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Bistros in Paris are strictly mom & pop affairs. Small cafes that can be found in every neighborhood, they serve affordable meals for the working class. In addition to simple, hearty soups, sandwiches, croissants, and coffee, each bistro will offer several specialty dishes, such as Coq au Vin, Poulet a l'Ail, Rouget a la Provencal, Steak au Pauvre, and Steak Frites, often rotating availability depending on the day and what's fresh in the market. For soul food, this is where the French go.
If you live in the States, finding places like these are difficult, to say the least. If you're not eyeing the few restaurants in your area attempting to peddle haute cuisine, you're braving the rash of pretentious chain cafes/boulangeries like Grain d'Or or *twitch* Panera that have fungally infested high-end shopping malls across the country. Luckily for me, there's a bistro a few blocks from my office where I can get a less-filtered taste of France. It’s called, amusingly enough, Taste of France.
Taste of France offers a number of baked goods and desserts, made off-site in a nearby bakery also owned by the same family. Most of their offerings are simple sandwiches containing meat and/or cheese, made using the large bread rolls from their bakery. They also offer quiche, crepes, and a few soups. There are three specials; Rotisserie Chicken, Tomato Wine Chicken, and Mustard chicken. Only one is available on any given day. The specials are classic French bistro dishes, but the owners haven't bothered to include the French names in the menu listings.
Dishes I've tried at the Taste of France include:
* Rotisserie Chicken special - Half of a small, roasted chicken, a mound of parsley mashed potatoes wrapped in a crepe, a mixed greens and apple salad with a side of vinaigrette, and three slices of soft, white bread. The chicken was perfectly seasoned, crusted with herbs, and roasted until tender and juicy. It practically fell apart when I applied my fork and melted in my mouth. The parsley mashed potatoes were good, but not as impressive. The salad was nice and fresh. The tart sweetness of the apples paired very nicely with the vinaigrette.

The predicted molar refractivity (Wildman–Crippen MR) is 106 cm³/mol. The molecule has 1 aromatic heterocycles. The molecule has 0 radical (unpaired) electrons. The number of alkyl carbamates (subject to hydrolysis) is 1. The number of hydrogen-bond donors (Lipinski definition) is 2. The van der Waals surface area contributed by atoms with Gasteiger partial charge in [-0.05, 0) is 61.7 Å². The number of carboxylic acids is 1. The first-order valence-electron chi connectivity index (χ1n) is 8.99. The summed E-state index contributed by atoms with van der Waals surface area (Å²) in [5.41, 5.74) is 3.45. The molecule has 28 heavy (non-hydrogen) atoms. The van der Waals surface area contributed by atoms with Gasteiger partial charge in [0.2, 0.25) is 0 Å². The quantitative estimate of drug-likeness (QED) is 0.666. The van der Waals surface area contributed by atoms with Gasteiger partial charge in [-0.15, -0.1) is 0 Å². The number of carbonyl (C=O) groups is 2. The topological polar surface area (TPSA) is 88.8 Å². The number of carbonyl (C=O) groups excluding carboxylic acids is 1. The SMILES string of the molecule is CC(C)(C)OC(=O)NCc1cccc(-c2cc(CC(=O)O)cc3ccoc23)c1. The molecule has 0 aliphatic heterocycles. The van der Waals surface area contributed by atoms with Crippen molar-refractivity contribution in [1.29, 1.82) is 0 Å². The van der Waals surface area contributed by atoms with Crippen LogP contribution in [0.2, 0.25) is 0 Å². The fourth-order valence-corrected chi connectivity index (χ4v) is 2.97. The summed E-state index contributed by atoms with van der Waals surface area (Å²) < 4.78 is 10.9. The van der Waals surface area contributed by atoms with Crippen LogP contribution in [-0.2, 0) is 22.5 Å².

* Split Pea with Ham - Warm and unctuous, the salty bits of ham speckling the soup added a nice body.
* French Onion Soup - The caramelized richness of the onion really shone through. It was closer to authentic French Onion Soup than the flavor-blasted versions I've tried elsewhere.
* Leek & Potato Quiche - Very good, with thin slices of potato and large pieces of buttery leek. The curd was flavorful and firm without being dry. The crust was tender and flaky, just the way I like it.
* Ham & Cheese Quiche - Very good. Large chunks of ham, thinly sliced potato, and melted tendrils of some white cheese threaded their way through the savory curd.
Taste of France
7304 Center Drive
Huntington Beach, CA 92647